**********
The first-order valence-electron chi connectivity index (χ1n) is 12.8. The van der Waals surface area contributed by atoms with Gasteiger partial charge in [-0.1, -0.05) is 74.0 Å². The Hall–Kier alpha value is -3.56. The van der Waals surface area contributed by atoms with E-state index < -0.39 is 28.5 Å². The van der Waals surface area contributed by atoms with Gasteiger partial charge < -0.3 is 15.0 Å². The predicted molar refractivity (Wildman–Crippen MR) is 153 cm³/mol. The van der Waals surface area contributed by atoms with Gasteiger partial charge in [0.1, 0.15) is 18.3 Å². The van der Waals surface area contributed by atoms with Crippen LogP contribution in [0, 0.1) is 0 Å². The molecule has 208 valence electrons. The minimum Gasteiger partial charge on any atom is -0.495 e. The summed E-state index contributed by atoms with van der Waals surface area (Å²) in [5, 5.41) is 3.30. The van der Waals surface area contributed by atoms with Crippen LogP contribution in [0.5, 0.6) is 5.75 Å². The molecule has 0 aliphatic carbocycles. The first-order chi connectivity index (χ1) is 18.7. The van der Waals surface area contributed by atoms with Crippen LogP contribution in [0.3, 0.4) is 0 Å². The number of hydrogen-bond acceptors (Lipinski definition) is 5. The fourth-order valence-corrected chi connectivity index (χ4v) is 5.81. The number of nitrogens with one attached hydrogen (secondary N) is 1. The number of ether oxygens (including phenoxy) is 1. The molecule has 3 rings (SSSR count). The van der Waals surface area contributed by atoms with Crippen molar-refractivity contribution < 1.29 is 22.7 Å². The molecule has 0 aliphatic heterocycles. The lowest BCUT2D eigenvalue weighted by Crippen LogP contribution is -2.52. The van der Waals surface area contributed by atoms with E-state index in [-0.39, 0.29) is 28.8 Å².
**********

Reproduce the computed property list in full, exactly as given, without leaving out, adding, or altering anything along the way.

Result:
The first-order valence-electron chi connectivity index (χ1n) is 12.8. The van der Waals surface area contributed by atoms with Gasteiger partial charge in [-0.1, -0.05) is 74.0 Å². The Hall–Kier alpha value is -3.56. The van der Waals surface area contributed by atoms with E-state index < -0.39 is 28.5 Å². The van der Waals surface area contributed by atoms with Gasteiger partial charge < -0.3 is 15.0 Å². The predicted molar refractivity (Wildman–Crippen MR) is 153 cm³/mol. The van der Waals surface area contributed by atoms with Gasteiger partial charge in [0.1, 0.15) is 18.3 Å². The van der Waals surface area contributed by atoms with Crippen LogP contribution in [0, 0.1) is 0 Å². The molecule has 208 valence electrons. The minimum Gasteiger partial charge on any atom is -0.495 e. The summed E-state index contributed by atoms with van der Waals surface area (Å²) in [5, 5.41) is 3.30. The van der Waals surface area contributed by atoms with Crippen LogP contribution in [0.5, 0.6) is 5.75 Å². The molecule has 0 aliphatic carbocycles. The first-order chi connectivity index (χ1) is 18.7. The van der Waals surface area contributed by atoms with Crippen LogP contribution in [0.3, 0.4) is 0 Å². The number of hydrogen-bond acceptors (Lipinski definition) is 5. The fourth-order valence-corrected chi connectivity index (χ4v) is 5.81. The number of nitrogens with one attached hydrogen (secondary N) is 1. The number of ether oxygens (including phenoxy) is 1. The molecule has 3 rings (SSSR count). The van der Waals surface area contributed by atoms with Crippen molar-refractivity contribution < 1.29 is 22.7 Å². The molecule has 0 aliphatic heterocycles. The lowest BCUT2D eigenvalue weighted by Crippen LogP contribution is -2.52. The van der Waals surface area contributed by atoms with E-state index in [-0.39, 0.29) is 28.8 Å².